TxDOT stands by its third-party billing company and says most problems are a result of driver error.
Problems like not having a correct address on file with the DMV, not having enough money on a pre-paid TxTag account, not having a TxTag in the right place or having a TxTag account linked to an expired or closed credit card.
Some drivers have also said there's confusion over two different toll operators - TxDOT bills for State Highways 130 and 45, and Central Texas Regional Mobility Authority bills for extension 183A.
"People need to be proactive and not ignore things that come in the mail," said CTRMA Spokesperson Steve Pustelnyk.
Both CTRMA and TxDOT say bills are clearly marked and ask drivers to take personal responsibility in making sure they are paid.
"Most of our customers pay every day. They expect that we're not ignoring the people who are trying to get away with not paying, and so we have to take some action," said Pustelnyk.
Still, many who've received fines say they would have paid and on time, had they known.
"Some people, yes, I know are trying to get out of it, but some of us are not and still getting screwed," said Bosma.
This Thursday, Nov. 18, the Texas Transportation Commission will be meeting to talk about toll road fines and violation notification.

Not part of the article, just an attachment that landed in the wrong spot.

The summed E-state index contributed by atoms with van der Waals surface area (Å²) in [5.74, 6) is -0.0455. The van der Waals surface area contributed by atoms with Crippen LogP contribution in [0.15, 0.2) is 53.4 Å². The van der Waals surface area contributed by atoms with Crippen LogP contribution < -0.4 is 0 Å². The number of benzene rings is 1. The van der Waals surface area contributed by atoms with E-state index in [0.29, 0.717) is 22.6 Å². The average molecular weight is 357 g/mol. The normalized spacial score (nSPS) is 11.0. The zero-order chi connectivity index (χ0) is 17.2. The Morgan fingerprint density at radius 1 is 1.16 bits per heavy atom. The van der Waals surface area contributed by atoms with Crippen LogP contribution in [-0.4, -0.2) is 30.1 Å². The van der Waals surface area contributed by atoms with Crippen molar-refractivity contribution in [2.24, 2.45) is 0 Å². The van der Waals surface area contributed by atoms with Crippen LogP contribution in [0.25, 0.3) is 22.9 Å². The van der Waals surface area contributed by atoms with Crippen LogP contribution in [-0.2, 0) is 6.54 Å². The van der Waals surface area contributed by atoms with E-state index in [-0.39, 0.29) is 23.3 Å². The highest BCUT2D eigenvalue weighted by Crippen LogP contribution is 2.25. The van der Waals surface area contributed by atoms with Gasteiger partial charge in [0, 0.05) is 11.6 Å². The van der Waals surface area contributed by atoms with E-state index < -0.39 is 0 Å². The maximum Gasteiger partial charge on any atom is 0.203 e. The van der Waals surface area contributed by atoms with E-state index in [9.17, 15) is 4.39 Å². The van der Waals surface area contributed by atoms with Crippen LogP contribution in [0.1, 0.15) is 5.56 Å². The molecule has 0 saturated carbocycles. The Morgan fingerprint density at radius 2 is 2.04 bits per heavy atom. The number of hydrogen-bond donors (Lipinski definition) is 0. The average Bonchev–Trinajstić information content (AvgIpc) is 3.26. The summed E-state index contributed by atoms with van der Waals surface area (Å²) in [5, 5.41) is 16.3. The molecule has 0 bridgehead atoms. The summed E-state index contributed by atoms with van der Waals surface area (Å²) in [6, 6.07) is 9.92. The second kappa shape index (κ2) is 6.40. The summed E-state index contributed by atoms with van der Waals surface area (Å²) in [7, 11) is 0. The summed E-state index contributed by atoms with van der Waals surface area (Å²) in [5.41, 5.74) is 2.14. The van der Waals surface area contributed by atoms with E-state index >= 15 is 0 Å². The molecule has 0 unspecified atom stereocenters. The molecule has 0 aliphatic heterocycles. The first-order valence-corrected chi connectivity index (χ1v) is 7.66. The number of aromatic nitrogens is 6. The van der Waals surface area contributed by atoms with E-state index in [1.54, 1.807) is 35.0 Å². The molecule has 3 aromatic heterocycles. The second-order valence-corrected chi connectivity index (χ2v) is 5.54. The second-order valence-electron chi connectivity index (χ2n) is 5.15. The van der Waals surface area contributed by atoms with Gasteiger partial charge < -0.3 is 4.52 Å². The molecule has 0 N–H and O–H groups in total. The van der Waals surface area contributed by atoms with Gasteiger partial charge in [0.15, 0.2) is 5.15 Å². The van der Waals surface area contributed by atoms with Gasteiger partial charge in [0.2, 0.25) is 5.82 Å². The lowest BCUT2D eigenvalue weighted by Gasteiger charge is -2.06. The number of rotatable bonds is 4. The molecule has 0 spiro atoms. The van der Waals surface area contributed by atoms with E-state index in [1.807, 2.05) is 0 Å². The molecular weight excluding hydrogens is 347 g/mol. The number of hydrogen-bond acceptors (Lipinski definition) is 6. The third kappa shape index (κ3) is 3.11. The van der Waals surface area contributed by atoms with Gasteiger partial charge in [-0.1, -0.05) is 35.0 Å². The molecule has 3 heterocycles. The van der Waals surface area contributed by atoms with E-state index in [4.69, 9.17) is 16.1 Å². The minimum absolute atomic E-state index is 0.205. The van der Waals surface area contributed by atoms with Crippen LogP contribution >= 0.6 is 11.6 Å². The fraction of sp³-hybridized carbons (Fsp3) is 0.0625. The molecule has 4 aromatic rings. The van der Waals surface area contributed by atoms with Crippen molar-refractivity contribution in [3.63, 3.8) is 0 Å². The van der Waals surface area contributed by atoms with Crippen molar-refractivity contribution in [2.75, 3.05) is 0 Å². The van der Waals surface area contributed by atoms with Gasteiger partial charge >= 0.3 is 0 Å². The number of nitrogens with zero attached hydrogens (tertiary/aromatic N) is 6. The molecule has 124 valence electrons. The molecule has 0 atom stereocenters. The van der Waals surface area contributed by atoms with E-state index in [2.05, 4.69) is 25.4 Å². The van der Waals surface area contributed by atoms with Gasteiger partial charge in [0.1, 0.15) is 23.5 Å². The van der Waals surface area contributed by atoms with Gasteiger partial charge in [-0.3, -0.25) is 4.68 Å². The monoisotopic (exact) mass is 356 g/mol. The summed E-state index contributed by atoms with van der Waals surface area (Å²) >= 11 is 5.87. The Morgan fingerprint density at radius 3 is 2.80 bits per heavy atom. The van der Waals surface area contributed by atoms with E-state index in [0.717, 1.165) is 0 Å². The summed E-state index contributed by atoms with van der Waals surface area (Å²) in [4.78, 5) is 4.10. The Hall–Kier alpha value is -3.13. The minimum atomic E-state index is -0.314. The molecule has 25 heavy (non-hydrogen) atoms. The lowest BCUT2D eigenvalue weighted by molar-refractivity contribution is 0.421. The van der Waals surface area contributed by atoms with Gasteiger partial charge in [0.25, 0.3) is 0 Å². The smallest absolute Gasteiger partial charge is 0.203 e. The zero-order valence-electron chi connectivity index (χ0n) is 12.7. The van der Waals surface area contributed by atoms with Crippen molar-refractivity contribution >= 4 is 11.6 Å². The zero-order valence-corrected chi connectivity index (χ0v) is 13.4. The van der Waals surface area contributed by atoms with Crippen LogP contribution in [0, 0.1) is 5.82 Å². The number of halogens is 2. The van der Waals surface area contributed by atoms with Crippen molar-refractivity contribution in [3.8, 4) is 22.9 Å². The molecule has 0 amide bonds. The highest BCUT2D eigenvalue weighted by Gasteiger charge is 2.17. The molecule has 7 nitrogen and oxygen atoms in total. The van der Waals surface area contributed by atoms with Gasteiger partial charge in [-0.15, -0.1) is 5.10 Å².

Many drivers we spoke said they don't plan to use the toll roads ever again.
To find out if and how much you owe in fines, you can call 1-888-GO-TX-TAG.
Rick Perry’s wet dream
KMA Steve. It's a government/leftist business scam.
I check my mail as often as I check my TV. And I got rid of the noise-box when I got rid of the last ex-wife.
As always, I check with an attorney before doing anything rash.
Yeah, it’s nuts, but who in their right mind drives a toll road for months without checking to see if they should have paid? That’s nuts, too.
I accidentally got on 183-A when coming home from my mother’s funeral and took the first exit once I realized my error. There are no toll booths here and, while there are warning signs, the paths to take 183 (no-toll) and 183-A (toll) were confusing to me.
There was no place to make immediate restitution but when I got a bill in the mail a couple of weeks later, my charge had become $6.80, thanks to “administrative costs”. I would have gladly paid $.50 at the time if they had only provided a basket to pitch it into as there are on other area toll roads.
The whole things smelled like a scam to me. I avoid toll roads whenever possible except in long interstate travel where the toll road is clearly the best option.